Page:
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The Baby Boomer Bikers

Recently, Eva Inbar and her husband, Michael, purchased a set of road bikes. Avid cyclists, the two have been biking for decades, and they don’t have plans to quit anytime soon. No matter that they are in their late 60s.

“I’m 67, and he’s 69,” Eva says. “We’re baby boomers on the verge of retirement, and we’re having so much fun with the new bikes. My husband in particular loves passing young people on the bike path to UCSB on his way to work. It makes him feel great,” she laughs.

Both Eva and Michael commute primarily by bicycle. A tech consultant in Goleta, Michael’s commute averages about 14 miles round trip, while Eva makes the half hour trip to downtown Santa Barbara for her job with the Coalition for Sustainable Transportation (COAST), one of CEC’s nonprofit partners.

In 2005, Eva and Michael downsized to one car, passing along their Ford Taurus to one of their sons. They kept their Toyota minivan, however, and about once a week, they use it to pick up groceries from Tri-County Produce or Trader Joe’s. “And we go to Costco for the wine,” she says. “That’s very important.” They use it occasionally to drive downtown if they’re going out in the evening, to dinner or a concert, or on their yearly vacation to the Sierra Nevada Mountains.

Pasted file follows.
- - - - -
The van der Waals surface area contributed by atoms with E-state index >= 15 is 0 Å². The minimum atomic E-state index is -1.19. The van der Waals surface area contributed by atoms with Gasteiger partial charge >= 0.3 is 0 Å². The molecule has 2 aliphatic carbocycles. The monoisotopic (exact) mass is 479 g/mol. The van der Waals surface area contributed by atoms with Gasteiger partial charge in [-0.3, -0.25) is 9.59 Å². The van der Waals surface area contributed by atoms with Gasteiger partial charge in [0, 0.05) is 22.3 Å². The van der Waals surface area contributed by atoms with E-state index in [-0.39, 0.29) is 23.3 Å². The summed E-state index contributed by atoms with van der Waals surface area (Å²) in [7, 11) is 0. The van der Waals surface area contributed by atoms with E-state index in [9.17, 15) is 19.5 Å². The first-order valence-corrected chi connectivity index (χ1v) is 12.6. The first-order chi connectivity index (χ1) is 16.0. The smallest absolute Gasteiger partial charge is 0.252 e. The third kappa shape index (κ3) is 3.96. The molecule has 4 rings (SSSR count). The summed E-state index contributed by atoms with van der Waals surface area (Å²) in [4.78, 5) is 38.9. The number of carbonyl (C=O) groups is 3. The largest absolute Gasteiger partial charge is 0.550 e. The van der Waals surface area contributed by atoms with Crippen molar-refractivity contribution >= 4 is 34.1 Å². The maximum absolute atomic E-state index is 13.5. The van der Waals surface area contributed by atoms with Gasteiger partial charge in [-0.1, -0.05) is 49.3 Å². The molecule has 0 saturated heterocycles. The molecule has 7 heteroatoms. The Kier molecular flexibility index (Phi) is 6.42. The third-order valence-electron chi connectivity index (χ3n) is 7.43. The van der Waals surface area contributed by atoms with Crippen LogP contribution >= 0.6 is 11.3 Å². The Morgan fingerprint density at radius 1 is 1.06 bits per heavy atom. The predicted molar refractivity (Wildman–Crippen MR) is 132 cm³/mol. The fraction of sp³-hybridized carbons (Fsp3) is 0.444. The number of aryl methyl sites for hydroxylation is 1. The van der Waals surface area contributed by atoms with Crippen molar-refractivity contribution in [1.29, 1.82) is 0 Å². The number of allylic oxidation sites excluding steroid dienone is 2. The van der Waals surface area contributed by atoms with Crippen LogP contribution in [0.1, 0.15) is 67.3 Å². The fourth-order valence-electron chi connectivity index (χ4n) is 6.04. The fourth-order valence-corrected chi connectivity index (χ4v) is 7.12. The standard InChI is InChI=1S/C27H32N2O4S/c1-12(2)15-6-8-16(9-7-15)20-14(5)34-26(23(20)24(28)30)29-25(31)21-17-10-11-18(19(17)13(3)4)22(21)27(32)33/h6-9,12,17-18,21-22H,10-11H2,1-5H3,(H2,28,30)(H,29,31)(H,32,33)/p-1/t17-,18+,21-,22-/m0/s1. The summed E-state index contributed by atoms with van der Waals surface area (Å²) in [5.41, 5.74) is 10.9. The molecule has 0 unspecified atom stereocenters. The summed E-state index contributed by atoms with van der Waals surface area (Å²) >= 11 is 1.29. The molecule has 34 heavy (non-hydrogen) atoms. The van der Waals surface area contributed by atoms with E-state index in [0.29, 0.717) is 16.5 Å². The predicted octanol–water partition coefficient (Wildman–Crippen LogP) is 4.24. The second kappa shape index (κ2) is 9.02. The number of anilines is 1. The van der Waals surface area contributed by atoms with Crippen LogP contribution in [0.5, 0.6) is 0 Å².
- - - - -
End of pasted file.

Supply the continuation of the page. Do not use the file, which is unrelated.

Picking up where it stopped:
When Eva has a particular need for the car — transporting equipment for COAST or picking up Eastside moms for council meetings, for example — she lets Michael know and the two coordinate. “If you’re sharing everything else, you can share a car,” she says. Otherwise, the car is little used.

“Most of our friends were shocked when we decided we didn’t need or want to have two cars anymore,” Eva says. “They were astonished that someone would do that without it being a financial necessity. Very few people our age that I know have made such a commitment. But we enjoy biking and walking so much that it made sense for us. Besides, it was just a daring thing to do, and I liked that.”

Born and raised in Hamburg, Germany, Eva started biking early and grew up in a culture where cycling or walking was the norm, even in rain, sleet, or snow. When they were in their 20s, she and Michael moved to Orange County, “the height of car culture” she describes, to attend graduate school. Culture shock aside, they stayed, and they started driving more. “People told me that if you didn’t drive you might as well be dead and buried. So, I started driving for most of my trips. But I never really stopped biking, and as soon as I could get back on my bike, I did.”

She was on a bike one day in Santa Barbara 30 years ago when she rode past a house with a “for sale” sign in the yard. In part because of its proximity to the bike path, the two bought the house and have been there ever since. They raised their four children there, biking and walking places while the kids were still young, just like their own parents had done.